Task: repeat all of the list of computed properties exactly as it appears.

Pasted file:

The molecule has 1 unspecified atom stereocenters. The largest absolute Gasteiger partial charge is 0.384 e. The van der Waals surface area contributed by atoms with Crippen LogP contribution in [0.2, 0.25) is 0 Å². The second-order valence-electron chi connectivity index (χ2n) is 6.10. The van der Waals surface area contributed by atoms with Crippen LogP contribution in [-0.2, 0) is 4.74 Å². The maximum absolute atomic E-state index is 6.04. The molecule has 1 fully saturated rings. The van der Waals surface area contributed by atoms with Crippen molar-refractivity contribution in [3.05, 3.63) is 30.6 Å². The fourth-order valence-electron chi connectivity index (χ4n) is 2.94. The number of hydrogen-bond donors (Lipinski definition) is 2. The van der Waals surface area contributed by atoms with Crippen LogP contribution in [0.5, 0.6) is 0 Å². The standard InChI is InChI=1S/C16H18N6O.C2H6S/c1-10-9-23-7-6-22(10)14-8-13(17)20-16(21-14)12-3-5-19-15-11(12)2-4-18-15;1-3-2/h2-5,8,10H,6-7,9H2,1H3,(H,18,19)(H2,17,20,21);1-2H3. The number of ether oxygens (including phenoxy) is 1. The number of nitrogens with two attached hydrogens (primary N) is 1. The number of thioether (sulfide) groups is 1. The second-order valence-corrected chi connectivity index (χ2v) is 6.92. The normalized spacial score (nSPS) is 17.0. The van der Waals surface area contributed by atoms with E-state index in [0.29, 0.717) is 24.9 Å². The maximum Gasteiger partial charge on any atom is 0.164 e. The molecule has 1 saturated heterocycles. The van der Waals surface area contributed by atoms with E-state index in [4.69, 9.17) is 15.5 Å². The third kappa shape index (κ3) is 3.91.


The molecule has 1 unspecified atom stereocenters. The largest absolute Gasteiger partial charge is 0.384 e. The van der Waals surface area contributed by atoms with Crippen LogP contribution in [0.2, 0.25) is 0 Å². The second-order valence-electron chi connectivity index (χ2n) is 6.10. The van der Waals surface area contributed by atoms with Crippen LogP contribution in [-0.2, 0) is 4.74 Å². The maximum absolute atomic E-state index is 6.04. The molecule has 1 fully saturated rings. The van der Waals surface area contributed by atoms with Crippen molar-refractivity contribution in [3.05, 3.63) is 30.6 Å². The fourth-order valence-electron chi connectivity index (χ4n) is 2.94. The number of hydrogen-bond donors (Lipinski definition) is 2. The van der Waals surface area contributed by atoms with Crippen LogP contribution in [0.5, 0.6) is 0 Å². The standard InChI is InChI=1S/C16H18N6O.C2H6S/c1-10-9-23-7-6-22(10)14-8-13(17)20-16(21-14)12-3-5-19-15-11(12)2-4-18-15;1-3-2/h2-5,8,10H,6-7,9H2,1H3,(H,18,19)(H2,17,20,21);1-2H3. The number of ether oxygens (including phenoxy) is 1. The number of nitrogens with two attached hydrogens (primary N) is 1. The number of thioether (sulfide) groups is 1. The second-order valence-corrected chi connectivity index (χ2v) is 6.92. The normalized spacial score (nSPS) is 17.0. The van der Waals surface area contributed by atoms with E-state index in [0.29, 0.717) is 24.9 Å². The maximum Gasteiger partial charge on any atom is 0.164 e. The molecule has 1 saturated heterocycles. The van der Waals surface area contributed by atoms with E-state index in [4.69, 9.17) is 15.5 Å². The third kappa shape index (κ3) is 3.91.